The John Innes Centre (JIC) has been 'a major player in the development of genetic manipulation technologies for the benefit of UK industry.' Its applied work has attracted great commercial interest and has been described as 'underpinning biotechnology worldwide'.
It is located on a 50 acre site in the Norwich Research Park (UK). Also on the site is the Sainsbury Laboratory, funded primarily through Lord Sainsbury's Gatsby Charitable Foundation. Together the JIC and Sainsbury Laboratory have over 850 staff and students.
The JIC's Director, Chris Lamb, is responsible for the management and administration of the JIC's affairs in conjunction with the JIC's Governing Council. Amongst its members are Prof Anthony Trewavas, Prof Chris Leaver and National Farmers' Union President, Ben Gill (nicknamed 'Biotech Ben' by Private Eye because of his enthusiasm for GM crops).
JIC scientists have been highly influential in UK government advisory circles, serving on key regulatory committees, such as ACNFP and ACRE. JIC scientists have also been notable contributors to reports on GM that are known to have been highly influential with Ministers, e.g. those of the Nuffield Council, the House of Lords Select Committee, the Royal Society, the Science Review Panel.
Prof Mike Gale, for instance, was one of four JIC scientists who were members of the working group that produced the Royal Society's 1998 report on GM. He was part of the 4 man Royal Society team who contributed to the report on GM in 2000 of seven national or international academies of science. He also gave evidence to the working group who produced the Royal Society's 2002 report on GM. He has served on the Governments Advisory Committee on Genetic Modification and was a member of the Government's Science Review Panel. He's also a member of the Nuffield Council on Bio-ethics.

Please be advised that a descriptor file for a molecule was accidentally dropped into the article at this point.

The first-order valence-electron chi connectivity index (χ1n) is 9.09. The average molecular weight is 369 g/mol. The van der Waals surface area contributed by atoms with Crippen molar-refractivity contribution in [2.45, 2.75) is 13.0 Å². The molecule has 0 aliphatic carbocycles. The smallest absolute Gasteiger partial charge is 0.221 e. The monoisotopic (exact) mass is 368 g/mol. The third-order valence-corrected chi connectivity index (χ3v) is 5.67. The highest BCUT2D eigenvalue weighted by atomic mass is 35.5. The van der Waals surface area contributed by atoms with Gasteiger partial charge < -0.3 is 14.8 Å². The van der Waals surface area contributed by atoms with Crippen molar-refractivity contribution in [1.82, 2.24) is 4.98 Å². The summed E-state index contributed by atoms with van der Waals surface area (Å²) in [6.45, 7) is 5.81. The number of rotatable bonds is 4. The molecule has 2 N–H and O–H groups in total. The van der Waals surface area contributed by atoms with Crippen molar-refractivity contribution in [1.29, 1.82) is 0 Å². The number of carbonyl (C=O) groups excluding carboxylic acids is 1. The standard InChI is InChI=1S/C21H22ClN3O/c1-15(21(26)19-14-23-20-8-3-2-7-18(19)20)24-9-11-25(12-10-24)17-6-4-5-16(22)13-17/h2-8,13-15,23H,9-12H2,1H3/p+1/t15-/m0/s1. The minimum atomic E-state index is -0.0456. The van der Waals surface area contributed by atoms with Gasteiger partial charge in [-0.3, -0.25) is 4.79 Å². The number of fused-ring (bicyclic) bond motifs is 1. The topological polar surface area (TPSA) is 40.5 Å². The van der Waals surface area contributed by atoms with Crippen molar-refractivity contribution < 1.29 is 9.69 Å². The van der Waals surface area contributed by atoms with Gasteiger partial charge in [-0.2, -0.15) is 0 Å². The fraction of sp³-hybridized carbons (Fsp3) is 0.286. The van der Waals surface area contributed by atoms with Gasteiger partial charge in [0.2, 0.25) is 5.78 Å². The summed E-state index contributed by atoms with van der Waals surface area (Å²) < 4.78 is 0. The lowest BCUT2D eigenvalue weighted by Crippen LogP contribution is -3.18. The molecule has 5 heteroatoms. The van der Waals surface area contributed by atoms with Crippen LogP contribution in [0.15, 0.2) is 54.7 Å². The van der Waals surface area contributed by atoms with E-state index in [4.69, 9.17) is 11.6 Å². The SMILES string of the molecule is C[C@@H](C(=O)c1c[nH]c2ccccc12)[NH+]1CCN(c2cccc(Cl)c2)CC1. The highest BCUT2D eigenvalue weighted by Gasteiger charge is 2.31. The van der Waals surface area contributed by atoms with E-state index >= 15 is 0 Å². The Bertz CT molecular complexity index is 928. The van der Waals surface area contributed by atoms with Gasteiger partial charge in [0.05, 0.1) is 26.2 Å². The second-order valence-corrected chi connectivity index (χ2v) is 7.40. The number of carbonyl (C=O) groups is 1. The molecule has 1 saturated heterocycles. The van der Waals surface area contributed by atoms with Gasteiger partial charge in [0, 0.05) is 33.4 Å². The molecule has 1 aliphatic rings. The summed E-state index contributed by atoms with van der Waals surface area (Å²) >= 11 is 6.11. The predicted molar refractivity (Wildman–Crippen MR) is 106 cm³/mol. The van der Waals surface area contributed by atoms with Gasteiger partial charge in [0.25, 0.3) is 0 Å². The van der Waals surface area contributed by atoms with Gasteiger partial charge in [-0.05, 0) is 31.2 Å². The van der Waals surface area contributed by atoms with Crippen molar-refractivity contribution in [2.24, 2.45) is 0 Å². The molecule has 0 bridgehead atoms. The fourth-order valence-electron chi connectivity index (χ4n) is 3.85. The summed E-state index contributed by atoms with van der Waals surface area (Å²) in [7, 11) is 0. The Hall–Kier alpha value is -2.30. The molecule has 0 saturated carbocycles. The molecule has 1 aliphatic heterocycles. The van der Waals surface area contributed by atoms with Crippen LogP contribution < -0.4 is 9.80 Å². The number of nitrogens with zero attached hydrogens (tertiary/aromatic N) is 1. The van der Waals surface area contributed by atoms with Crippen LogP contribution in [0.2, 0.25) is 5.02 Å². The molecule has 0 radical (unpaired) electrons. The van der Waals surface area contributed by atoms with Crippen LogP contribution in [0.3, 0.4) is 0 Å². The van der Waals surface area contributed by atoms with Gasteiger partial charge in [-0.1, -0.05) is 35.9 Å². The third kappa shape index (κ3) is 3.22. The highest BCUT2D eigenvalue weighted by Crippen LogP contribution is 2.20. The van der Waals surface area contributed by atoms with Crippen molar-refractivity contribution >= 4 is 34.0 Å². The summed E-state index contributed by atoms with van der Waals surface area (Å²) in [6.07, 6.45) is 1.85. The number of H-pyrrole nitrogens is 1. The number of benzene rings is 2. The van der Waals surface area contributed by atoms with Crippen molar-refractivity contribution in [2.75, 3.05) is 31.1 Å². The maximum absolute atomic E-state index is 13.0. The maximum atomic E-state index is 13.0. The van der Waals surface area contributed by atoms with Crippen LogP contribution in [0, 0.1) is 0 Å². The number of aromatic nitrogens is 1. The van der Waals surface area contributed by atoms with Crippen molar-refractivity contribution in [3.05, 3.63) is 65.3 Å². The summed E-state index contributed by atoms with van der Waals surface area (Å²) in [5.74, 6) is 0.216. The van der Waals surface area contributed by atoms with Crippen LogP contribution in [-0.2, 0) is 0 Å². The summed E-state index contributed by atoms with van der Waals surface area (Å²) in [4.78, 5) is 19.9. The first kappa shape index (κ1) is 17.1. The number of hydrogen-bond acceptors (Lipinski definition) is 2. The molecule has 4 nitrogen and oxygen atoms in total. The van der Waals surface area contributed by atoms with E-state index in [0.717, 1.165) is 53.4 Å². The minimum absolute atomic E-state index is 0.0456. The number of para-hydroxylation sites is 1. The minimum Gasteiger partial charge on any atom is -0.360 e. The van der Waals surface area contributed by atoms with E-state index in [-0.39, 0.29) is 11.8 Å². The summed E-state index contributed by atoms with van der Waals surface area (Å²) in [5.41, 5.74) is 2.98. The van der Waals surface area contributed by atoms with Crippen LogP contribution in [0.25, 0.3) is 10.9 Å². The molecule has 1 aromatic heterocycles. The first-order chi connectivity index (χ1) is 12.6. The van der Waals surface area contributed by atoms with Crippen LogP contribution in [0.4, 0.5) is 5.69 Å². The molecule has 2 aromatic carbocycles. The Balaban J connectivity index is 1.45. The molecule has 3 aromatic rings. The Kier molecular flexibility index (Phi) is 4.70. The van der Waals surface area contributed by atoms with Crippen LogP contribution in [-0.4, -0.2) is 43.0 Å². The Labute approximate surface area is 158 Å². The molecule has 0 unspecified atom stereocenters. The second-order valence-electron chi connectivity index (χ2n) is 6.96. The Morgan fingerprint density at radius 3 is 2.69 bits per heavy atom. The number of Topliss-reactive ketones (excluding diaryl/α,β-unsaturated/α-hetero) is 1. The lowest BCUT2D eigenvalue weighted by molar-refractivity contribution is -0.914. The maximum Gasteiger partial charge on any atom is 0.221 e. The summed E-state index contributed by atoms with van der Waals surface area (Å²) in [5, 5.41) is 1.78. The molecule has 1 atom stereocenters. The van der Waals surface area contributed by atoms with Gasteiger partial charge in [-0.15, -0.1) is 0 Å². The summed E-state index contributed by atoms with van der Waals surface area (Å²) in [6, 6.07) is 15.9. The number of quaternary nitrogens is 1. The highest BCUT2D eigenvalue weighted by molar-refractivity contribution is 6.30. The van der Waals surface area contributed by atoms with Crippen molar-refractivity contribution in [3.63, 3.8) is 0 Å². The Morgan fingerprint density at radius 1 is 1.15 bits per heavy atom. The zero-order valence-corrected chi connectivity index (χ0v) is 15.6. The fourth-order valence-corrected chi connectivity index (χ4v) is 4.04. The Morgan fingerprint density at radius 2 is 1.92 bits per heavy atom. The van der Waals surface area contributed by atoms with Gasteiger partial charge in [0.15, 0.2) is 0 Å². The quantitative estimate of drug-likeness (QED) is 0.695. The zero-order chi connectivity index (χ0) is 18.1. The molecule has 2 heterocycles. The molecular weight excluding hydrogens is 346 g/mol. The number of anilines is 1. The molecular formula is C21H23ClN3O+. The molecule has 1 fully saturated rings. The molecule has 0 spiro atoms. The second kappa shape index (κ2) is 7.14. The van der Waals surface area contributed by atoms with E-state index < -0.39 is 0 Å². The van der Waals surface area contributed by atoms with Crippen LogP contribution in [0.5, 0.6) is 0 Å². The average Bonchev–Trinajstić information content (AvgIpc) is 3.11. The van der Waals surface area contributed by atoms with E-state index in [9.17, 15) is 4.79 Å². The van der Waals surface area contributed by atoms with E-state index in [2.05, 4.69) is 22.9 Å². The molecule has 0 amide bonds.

In the JIC's own estimation, the exposure it achieves in the media is 'excellent' and helps enhance its external profile. As welll as media work, the JIC's science communication activities encompass advice to politicians, policy makers, and other opinion formers, public meetings, exhibitions, conferences, a special GM website, a web-based schools' project (funded by Lord Sainsbury's Gatsby Foundation), as well as the commissioning of plays on GM foods to tour UK secondary schools. The JIC also hosts a Teacher-Scientist Network which links nearly 100 teachers in local schools with the JIC and the Norwich Research Park.
These activities have proven controversial and several of the JIC's Senior Scientists, including Prof David Baulcombe, Prof Jonathan Jones and Prof Phil Dale, have attracted criticism in this regard.
JIC and Sainsbury Laboratory 'technology transfer' is largely managed through the for-profit company Plant Bioscience Limited (PBL), chaired by Ed Dart (formerly with Zeneca) and jointly owned by the JIC and Lord Sainsbury's Gatsby Charitable Foundation. In 2000/01 PBL had a £1M turnover and a portfolio of over 60 patented technologies.
The JIC is grant-aided by the public funding body, the Biotechnology and Biological Sciences Research Council (BBSRC). Other funding sources include the EU and Lord Sainsbury's Gatsby Foundation. The JIC has also received funding from all the major biotech companies, including multi-million pound investments. In 1998 the JIC announced £10M of investment by Dupont and £50M by Syngenta (the original commitment in '98 was made by Zeneca).
This investment led to the construction of a Syngenta laboratory to aid the close cooperation of JIC scientists with up to 40 Syngenta colleagues. According to the JIC's Director Chris Lamb, 'Collaborations with companies, such as Syngenta, is one way t